What does your body do with the food you eat?
We get hungry, we eat, our body does something with that food, the waste leaves our body...but what happens to that food while it’s in there? How does our body use it for energy? In this Camp Little Victors activity, we’ll learn how digestion works and even do a fun experiment that simulates the digestion process.
How does digestion work?
“Think of the concept of digestion as taking something big (like a piece of food) and breaking it down to something so small you can’t even see it,” says Jacob Bilhartz, MD, a pediatric gastroenterologist at C.S. Mott Children’s Hospital. “Digestion starts in our mouth when we chew our food. The act of chewing and the saliva in our mouth start breaking down the food.”
After we swallow the food, it travels down the esophagus into our stomach. “The parts of our body involved in digestion are essentially tubes surrounded by muscles that help move the food. These aren’t the kind of muscles you can see or work out. They are not the bulging bicep muscles or six-pack abs. These are involuntary muscles that sense the food in your body and get to work,” says Dr. Bilhartz.
“Your stomach is like a holding tank, and once the food moves from your stomach into the intestines, it mixes with chemicals produced by your liver and pancreas, as well as bacteria, to keep breaking it into smaller and smaller pieces. Eventually, those pieces of food are so small that they are absorbed into your intestines and sent out to fuel your body,” says Dr. Bilhartz. Your intestines then push the unused parts out as poop.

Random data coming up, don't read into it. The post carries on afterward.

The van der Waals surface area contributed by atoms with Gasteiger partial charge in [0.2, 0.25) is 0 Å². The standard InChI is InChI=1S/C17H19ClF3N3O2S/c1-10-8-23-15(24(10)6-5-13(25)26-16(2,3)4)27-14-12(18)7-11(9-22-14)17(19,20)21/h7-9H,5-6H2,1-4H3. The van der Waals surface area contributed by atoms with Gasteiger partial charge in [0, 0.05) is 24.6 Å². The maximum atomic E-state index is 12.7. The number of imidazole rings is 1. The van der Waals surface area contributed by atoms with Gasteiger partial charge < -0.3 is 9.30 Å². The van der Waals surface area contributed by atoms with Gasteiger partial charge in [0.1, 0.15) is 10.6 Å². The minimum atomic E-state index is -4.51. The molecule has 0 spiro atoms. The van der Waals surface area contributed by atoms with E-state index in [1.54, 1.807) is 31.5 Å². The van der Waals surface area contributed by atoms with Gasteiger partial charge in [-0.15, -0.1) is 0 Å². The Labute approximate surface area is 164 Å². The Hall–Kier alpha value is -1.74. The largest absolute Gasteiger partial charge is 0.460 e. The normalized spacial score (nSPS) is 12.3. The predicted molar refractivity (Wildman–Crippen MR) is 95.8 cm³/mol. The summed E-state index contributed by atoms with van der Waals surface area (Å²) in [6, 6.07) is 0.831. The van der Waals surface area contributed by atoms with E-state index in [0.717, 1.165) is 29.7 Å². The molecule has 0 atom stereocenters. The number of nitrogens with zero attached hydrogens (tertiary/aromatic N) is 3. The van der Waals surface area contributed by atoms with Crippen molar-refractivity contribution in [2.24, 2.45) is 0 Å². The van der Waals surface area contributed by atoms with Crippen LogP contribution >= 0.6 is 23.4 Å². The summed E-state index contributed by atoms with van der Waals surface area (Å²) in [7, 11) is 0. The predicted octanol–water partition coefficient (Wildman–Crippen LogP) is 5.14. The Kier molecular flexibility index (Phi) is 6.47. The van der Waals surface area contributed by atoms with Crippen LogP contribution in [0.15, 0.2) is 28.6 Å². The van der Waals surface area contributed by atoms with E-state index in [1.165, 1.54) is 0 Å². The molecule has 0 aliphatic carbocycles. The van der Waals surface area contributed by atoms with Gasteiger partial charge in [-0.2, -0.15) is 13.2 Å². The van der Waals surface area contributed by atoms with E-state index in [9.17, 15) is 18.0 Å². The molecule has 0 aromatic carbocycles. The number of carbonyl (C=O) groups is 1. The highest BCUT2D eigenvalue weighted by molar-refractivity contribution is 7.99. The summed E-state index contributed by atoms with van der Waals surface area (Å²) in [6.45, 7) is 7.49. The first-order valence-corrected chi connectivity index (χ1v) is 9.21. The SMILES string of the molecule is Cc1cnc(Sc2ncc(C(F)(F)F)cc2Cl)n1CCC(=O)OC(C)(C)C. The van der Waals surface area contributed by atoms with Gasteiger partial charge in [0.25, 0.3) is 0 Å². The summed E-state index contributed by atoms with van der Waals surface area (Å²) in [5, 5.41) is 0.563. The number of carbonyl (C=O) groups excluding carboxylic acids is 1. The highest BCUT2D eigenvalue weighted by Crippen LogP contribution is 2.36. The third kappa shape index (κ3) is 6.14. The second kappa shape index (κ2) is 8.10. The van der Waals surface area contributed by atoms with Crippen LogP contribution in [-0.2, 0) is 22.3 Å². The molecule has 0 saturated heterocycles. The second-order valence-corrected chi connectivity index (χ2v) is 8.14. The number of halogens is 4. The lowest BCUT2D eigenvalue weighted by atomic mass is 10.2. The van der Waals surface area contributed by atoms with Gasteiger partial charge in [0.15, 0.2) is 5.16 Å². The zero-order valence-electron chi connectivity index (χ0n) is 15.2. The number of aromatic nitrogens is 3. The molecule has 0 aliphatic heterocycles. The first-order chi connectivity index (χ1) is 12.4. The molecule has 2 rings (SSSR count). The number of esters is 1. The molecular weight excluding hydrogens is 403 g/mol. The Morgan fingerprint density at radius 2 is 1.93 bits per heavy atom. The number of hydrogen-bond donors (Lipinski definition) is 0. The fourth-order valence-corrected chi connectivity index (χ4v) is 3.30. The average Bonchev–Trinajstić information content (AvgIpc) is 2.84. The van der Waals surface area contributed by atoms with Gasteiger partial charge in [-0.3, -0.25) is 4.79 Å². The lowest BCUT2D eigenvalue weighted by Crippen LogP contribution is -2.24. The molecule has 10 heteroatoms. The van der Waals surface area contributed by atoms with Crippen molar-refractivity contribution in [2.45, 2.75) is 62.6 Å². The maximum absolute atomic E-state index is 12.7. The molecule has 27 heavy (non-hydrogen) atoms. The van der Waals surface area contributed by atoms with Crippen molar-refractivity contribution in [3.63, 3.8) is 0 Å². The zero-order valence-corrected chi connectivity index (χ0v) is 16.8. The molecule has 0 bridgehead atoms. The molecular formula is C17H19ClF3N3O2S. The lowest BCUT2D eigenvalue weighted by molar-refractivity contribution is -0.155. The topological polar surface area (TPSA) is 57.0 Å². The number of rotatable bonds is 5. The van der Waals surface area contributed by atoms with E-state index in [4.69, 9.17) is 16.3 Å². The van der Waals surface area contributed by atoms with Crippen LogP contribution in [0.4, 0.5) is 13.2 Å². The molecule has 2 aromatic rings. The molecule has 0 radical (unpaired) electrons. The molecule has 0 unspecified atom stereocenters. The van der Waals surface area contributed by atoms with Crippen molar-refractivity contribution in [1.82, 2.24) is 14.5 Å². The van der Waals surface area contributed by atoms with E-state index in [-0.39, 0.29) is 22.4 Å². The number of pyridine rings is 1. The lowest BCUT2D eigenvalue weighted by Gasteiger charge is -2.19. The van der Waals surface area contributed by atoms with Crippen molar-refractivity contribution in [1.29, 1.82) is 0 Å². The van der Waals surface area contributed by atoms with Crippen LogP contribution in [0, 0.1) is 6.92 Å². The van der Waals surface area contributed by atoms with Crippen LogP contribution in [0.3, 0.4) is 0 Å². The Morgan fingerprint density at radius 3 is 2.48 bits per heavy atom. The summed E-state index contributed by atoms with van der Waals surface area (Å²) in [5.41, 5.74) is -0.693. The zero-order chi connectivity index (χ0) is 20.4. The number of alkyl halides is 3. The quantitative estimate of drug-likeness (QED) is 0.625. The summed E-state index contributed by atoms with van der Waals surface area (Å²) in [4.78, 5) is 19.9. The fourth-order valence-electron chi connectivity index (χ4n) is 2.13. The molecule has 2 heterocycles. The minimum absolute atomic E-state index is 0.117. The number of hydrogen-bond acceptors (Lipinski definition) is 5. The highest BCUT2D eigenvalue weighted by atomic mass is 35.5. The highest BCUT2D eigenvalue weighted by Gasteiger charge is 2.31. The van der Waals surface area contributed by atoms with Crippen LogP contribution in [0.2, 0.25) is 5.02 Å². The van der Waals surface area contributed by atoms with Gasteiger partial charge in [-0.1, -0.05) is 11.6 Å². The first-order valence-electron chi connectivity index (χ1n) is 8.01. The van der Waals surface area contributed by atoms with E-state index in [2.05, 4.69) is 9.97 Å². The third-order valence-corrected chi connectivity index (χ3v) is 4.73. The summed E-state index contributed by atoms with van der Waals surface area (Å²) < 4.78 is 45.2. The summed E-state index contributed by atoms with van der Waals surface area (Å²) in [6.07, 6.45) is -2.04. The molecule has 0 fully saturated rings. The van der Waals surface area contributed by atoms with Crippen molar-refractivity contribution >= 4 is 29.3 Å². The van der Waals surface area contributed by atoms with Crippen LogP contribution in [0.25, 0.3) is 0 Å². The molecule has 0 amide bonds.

Tummy Aches and Farts
So what causes those occasional tummy aches? According to Dr. Bilhartz, some are caused by a person’s inability to break down the foods into digestible pieces. For example, people who are lactose intolerant cannot break down lactose in their body, so it causes stomach pain, bloating, and gas. Also think of your stomach as a small sack. If you eat too much at one time, that sack gets stretched out, which can also cause stomach pains.
And what about farts? When we swallow, we do swallow some air, which can eventually be released in a fart. Also, your body creates more gas when breaking down some foods. “The most popular example is beans,” says Dr. Bilhartz. “Creating gas and passing gas are also related to the bacteria in our belly. Our bellies are filled with good bacteria that help with digestion. Some times, depending on the food and the person, gas forms during that digestion.”
DIY Digestion Activity
Here’s a fun way to simulate the digestive process at home.
Clear soda (like Sprite)
Place one or two whole saltine crackers in the bag and seal well. Here we’re starting with a whole piece of food. Now using your hands, start breaking the cracker apart in the bag. That mimics what happens when you chew your food. Now, add a small amount of soda to the bag and seal again. Just observe for minute as the soda interacts with the cracker pieces.
Now, gently squish the bag some more to mix up the cracker and soda. This is what happens to food in your stomach. The pieces of food mix with your stomach acids until they are broken down into very small pieces. In your stomach, the food is broken down into something so small that you can’t even see it.